The Debate of Censorship

Subject: The Debate of Censorship
Date: 6 Mar 2019

Censorship is all around us; in entertainment, books, schools, the internet. Only 31% of Earth’s population live with complete freedom on the internet, and there are dozens of classic books that have been censored in the United States for reasons such as violence, inappropriate language, and sexual content. Regardless of the content, though, in the novel Fahrenheit 451, every book is banned. Because of this, there is no free access to knowledge. History is forgotten, poetry and story left behind. The penalty for owning a book is its immediate destruction. After reading this book, I’ve concluded that censorship hinders people’s ability to think on their own and make decisions for themselves and should not be allowed.
Any censorship by the government on a citizen or their content is a violation of the first amendment, which states that the government can make no law to infringe on the people’s freedom of speech. By monitoring an individual’s writings and videos and removing posts online, this is taking away their free speech. Over 50% of people live in a country where saying the wrong thing can land them in jail. (State) The internet is a place where people go to express themselves, and censoring what people say is revoking unrestricted expression. Additionally, I think that censoring books is just as bad as censoring online information. Books are there for the purpose of learning, entertainment, and enjoyment. In classrooms, these things are being censored and are thus impeding on the education of children. 70% of censorship demands are books in classrooms and libraries because adults are so worried about what children might read from a book during school, a place of learning (NCAC).
Many might say that censorship is what keeps inappropriate content from children. This may be the case, but why should others decide this? Is it not the job of the parents to decide what their kids view? It’s not anyone else’s job to filter what another person’s children see. Moreover, censorship can let the government keep sensitive information from the public, and stop propaganda, or the spreading of lies. Nevertheless, there is no reason the government should be able to make all these decisions without even consulting the citizens. Do the citizens not have a right to know what’s happening? This also removes a person’s full understanding of their environments, making it difficult to make fully educated and informed choices. Of the 823,222 people who requested records under the Freedom of Information Act, 78% received censored files or nothing (Bridis). If the government is keeping track of what information citizens receive, it’d be possible for them to only present biased information that could persuade readers to support their ideology.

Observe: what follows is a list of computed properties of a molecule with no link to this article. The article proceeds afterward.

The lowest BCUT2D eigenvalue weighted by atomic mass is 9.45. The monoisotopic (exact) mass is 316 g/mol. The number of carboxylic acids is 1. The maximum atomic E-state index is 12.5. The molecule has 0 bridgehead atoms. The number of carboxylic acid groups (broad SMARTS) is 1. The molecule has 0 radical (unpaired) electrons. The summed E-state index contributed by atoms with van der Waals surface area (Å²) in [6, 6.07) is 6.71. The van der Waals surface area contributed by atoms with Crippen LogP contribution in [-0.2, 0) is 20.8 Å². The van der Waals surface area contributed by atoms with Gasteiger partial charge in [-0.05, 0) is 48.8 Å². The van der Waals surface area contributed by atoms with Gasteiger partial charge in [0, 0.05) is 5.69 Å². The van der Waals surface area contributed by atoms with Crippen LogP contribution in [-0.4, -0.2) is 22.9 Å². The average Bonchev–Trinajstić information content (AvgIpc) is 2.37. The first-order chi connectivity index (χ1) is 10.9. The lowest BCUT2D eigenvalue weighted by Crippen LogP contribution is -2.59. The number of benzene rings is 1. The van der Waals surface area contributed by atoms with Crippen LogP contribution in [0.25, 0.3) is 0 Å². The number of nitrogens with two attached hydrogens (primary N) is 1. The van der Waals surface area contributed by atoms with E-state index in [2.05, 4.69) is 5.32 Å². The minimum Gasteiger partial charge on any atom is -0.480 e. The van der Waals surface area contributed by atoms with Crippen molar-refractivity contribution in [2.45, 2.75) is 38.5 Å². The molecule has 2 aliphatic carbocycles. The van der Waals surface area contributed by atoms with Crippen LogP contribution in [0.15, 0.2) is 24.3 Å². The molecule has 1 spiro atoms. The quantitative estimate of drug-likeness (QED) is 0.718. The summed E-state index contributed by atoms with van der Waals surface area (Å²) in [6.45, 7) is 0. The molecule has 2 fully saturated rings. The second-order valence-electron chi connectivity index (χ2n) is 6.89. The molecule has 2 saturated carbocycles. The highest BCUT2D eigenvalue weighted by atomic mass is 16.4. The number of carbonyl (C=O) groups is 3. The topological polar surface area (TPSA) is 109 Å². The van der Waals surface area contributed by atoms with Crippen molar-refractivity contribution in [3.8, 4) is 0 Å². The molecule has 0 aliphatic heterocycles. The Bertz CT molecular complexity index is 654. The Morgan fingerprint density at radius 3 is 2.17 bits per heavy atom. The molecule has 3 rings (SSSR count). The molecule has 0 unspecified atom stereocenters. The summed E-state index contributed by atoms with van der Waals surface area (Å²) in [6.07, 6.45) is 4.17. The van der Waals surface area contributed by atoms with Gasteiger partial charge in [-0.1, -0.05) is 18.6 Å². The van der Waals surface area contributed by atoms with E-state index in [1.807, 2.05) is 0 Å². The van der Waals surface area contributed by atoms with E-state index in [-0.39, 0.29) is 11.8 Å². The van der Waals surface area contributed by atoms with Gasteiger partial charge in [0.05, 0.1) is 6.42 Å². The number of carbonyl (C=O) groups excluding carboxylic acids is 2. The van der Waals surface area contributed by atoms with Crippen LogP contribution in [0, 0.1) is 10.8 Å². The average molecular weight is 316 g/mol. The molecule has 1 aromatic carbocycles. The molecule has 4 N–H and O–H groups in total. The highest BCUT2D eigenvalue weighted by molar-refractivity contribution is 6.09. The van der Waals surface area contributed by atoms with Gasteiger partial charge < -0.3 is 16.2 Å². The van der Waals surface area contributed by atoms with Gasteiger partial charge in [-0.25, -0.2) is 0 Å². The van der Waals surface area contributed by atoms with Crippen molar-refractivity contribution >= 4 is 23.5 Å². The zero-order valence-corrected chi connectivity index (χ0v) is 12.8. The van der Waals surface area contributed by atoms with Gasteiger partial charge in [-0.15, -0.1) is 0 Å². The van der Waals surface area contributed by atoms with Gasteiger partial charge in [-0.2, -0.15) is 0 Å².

I believe the negatives of censorship outweigh the benefits. Presenting select information a person deems suitable for viewing is akin to giving a person just one side of a situation. Censorship diminishes freedom and reduces knowledge. It is unnecessary and harmful because it takes away a person’s ability to make informed decisions. After all, we’ve learned a great lesson from Fahrenheit 451’s Captain Beatty who says, “If you don't want a man unhappy politically, don't give him two sides to a question to worry him; give him one. Better yet, give him none.”

Works Cited
Bradbury, Ray. Fahrenheit 451. 1953.
Bridis, Ted. US sets new record for censoring, withholding, government files. 13 March 2018. <
Censorship, National Coalition Against. 30 Censorship and the First Amendment in Schools: A Resource Guide. 9 May 2016. <
The State of Internet Censorship - Statistics and Trends. 3 September 2016. < >.